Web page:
Spring training is in full swing, and whether you’re invested in watching the Cactus League or the Grapefruit League, all baseball fans have an eye on their favorite teams right about now.
But did you know there is actually a lot we can learn from spring training?
The whole practice started back in the 1800’s, and these pre-season camps were originally designed as a way to try out new players, to retrain everyone, and to experiment with the roster before heading into a new season. Those same purposes exist today, which got me thinking… what would it look like if companies were to engage in a bit of spring training every year as well?
Obviously, it isn’t possible to go into full spring training mode; your teams aren’t completely interchangeable, and you can’t just drop and bring on new players at will. But you can do a few things throughout the year that mimic the spirit of spring training and allow you to build the strongest team possible.
- Probation Periods: Hiring can be a precarious thing, and sometimes the applicant you thought was so amazing in the interview process, turns out to be a dud on the job. This is where probationary periods can come in handy, but only if they are used correctly. Including a 30, 60, or 90 day probationary period in a new job offer should also come with the commitment of your management team to truly train this new recruit into the best player (or, employee) he or she can be. That means establishing an onboarding process that extends far beyond the first day paperwork. Don’t just set your new hires free and allow them to sink or swim; get your entire team involved in helping them to swim, and have an out built into the contract if that just doesn’t seem like a possibility in the end.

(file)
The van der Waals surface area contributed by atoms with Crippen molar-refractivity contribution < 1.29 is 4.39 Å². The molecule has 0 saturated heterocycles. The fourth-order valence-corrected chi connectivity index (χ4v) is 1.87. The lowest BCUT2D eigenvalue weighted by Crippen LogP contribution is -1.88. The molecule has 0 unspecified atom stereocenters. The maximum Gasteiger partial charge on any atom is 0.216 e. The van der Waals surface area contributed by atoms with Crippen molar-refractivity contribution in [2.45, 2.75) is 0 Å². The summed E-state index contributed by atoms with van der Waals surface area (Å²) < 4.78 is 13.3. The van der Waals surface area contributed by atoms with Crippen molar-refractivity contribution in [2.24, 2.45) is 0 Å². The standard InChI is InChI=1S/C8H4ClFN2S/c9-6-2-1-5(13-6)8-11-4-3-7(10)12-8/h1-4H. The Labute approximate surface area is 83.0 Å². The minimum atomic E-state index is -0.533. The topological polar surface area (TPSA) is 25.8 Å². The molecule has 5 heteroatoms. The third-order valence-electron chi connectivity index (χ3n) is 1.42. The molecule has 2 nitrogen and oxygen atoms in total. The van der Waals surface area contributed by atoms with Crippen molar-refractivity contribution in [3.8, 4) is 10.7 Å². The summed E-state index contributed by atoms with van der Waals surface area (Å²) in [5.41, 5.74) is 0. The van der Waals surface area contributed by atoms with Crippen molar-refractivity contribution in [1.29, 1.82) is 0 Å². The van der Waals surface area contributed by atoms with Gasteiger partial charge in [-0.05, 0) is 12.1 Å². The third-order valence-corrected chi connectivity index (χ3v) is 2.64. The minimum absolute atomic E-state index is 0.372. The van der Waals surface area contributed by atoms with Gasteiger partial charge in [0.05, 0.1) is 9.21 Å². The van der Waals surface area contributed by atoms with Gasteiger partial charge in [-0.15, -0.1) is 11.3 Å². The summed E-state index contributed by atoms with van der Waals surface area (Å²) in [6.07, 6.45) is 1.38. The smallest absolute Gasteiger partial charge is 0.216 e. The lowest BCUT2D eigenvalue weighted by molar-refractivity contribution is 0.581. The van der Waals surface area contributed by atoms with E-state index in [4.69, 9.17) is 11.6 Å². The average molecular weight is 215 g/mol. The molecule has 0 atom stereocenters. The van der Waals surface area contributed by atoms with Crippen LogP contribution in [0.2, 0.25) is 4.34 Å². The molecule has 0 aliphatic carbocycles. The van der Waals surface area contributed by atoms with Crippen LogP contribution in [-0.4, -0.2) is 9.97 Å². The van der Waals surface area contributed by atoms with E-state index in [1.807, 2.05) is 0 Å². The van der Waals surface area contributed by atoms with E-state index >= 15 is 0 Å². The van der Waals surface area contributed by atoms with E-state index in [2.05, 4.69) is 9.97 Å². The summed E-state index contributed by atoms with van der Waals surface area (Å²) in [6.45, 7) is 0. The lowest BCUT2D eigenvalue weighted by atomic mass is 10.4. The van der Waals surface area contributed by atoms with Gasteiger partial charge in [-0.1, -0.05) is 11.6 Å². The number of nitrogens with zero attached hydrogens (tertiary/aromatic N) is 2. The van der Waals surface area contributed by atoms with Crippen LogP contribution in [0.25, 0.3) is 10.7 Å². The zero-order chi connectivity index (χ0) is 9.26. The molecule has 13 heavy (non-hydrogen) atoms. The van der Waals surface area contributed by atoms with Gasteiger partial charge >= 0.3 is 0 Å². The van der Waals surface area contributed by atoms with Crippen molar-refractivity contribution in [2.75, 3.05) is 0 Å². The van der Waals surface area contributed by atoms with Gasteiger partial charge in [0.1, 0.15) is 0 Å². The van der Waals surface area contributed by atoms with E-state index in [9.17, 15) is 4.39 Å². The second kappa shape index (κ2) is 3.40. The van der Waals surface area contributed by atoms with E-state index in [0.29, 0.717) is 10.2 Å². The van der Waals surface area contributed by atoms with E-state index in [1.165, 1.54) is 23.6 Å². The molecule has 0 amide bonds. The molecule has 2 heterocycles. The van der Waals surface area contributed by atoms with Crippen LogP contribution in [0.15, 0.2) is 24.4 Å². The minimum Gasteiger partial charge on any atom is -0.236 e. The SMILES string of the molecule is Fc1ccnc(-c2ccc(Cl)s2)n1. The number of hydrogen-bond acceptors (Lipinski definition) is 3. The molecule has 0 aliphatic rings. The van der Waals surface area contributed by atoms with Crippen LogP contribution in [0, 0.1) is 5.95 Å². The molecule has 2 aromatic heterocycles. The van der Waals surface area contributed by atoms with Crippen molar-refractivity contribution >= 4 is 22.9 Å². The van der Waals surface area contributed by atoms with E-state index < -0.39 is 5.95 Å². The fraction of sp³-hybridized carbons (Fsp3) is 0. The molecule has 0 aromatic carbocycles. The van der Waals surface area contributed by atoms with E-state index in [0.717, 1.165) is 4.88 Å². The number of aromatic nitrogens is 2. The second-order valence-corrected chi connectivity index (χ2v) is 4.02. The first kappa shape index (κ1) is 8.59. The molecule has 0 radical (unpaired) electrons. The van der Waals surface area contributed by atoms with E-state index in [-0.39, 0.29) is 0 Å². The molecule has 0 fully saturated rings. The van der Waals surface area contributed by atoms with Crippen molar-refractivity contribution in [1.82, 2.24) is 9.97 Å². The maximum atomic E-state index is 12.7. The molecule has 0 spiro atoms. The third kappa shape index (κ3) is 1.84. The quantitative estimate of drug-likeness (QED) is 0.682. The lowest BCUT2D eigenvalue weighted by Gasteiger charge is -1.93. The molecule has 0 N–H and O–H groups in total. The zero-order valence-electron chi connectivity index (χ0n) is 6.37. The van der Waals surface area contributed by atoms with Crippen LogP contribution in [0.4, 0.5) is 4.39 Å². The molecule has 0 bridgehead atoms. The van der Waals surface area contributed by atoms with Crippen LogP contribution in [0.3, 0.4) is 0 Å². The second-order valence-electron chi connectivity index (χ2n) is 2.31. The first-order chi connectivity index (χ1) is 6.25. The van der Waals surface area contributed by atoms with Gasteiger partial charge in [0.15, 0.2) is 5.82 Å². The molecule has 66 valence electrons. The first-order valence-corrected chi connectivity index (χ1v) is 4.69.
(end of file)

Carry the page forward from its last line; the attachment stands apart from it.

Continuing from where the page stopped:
- Team Evaluations: Every time you bring a new player onto your team, you run the risk of throwing off the pre-existing balance. Which is why good managers are forever paying attention to how their teams are functioning and what the balance of strengths and weaknesses might be. It’s important to remember that most new hires will not be exact replicas of their predecessors, which means that every time you bring someone new on board, you run the risk of losing your groove. The best way to avoid that is to continuously be evaluating the productivity of your team, focusing in on holes that might exist, and how to fill them.
- Trades: As your team dynamics change, it’s not uncommon to find that certain players who were once great in their roles, no longer work as well within the new makeup. That doesn’t mean your long-standing employee should be fired, but it might mean they could serve the company (and themselves) better in another department. When you find that a team isn’t meshing as well as they once were, consider discussing options for other opportunities within the company for some of your team members. They may thrive with the chance to embrace new challenges, and your team may perform better with a little shifting around.
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